3.3. Species Dominance and Hierarchy

In terms of overall percentage of wins (access to garden resources), the order of dominance was firstly badgers, then cats, and then foxes. Foxes dominated hedgehogs, but hedgehogs dominated cats; hence, the hierarchy was non-linear (Table 4; Figure 1 for diagrammatical representation). However, there were a large proportion of draws and unclears in these dyads, so it is not always apparent which species won in each combination. Badgers tended to be more successful at ‘winning’ interactions than the other species, winning 45.9%, 42.1%, and 66.6% of interactions against foxes, hedgehogs, and cats, respectively. Foxes had the largest proportion of wins of any species when the dyad was with hedgehogs (46.2%). While cats won 44.4% of their dyads with foxes, foxes won 31.1% of these dyads (Table 4). Unexpectedly, hedgehogs won 39.3% of the time in dyads with cats, compared to cats winning only 10.7% of these dyads.

3.4. Impact of the Presence of Food

When data were applied to models to test the effect of interspecific dyad, interaction type and presence/amount of food on probability of wins, badgers won more interactions when agonistic behavior was involved in the dyad (parameter est. ± S.E. = 1.395 ± 0.413; z = 3.375; p < 0.001). Zero-inflated datasets prevented the inclusion of food presence and amount in some models. However, foxes exhibited a greater chance of winning when the interaction was agonistic (parameter est. ± S.E. = 2.734 ± 0.397; z = 6.878; p < 0.001) and food was present (parameter est. ± S.E. = 2.143 ± 0.830; z = 2.581; p < 0.01).

4. Discussion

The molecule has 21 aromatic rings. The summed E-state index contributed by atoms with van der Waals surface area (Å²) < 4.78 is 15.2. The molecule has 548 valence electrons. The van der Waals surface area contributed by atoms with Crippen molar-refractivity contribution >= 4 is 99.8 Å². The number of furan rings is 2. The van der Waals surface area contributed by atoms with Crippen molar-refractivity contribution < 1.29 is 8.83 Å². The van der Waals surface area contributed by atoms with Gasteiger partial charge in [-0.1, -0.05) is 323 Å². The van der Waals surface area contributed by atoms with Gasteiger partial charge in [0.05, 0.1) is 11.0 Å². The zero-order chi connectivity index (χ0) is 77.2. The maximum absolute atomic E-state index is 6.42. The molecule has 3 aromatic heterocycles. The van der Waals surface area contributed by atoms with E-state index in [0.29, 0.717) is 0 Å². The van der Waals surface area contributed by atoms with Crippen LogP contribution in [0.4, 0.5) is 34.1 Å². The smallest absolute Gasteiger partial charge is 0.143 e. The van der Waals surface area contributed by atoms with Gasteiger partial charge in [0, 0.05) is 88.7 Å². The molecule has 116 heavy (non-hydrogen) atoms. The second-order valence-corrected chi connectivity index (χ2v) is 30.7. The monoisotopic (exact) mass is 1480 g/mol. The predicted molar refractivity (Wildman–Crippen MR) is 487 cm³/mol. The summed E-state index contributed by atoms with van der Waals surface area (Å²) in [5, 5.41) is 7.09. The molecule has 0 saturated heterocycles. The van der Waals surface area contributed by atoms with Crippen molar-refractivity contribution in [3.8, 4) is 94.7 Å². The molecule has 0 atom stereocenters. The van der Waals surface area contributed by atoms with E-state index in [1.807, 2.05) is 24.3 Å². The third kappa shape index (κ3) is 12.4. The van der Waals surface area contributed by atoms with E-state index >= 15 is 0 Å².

Our study is the first to quantify behavioral interactions between hedgehogs and three other intraguild mammal species in sub/urban gardens in the UK. We have shown that food provided in gardens by human residents is utilized by a range of intraguild species with associated evidence of interactions within and between species. Based on the assessment of ‘wins’ during interactions over food access, we have derived a hierarchical relationship between a community of sympatric urban mammals. The study findings supported our hypothesis that the largest of the species (badgers) in the guild would be most successful at ‘winning’ access to food. We also found some support for our hypothesis that food availability affected interaction type, with higher levels of agonistic interactions when food was present than when it was absent, although analysis of this element was limited due to an unbalanced dataset. Spatially predictable and/or abundant food patches can create focal activity hotspots of resource exploitation, causing aggregation of sympatric species, which likely lead to higher occurrences of interactions [40]. The consequences of interactions between garden mammals are potentially numerous. Direct interactions between competing species can be aggressive, leading to injury or death, with increased competition or competitive exclusion reducing access to resources for subordinate species or individuals, with knock-on welfare effects. Furthermore, the dynamics of space use overlap and interaction rates within wild populations and between domestic and wild species has implications for pathogen transmission, particularly in urban areas at the interface between humans and wildlife, where zoonoses can emerge [41].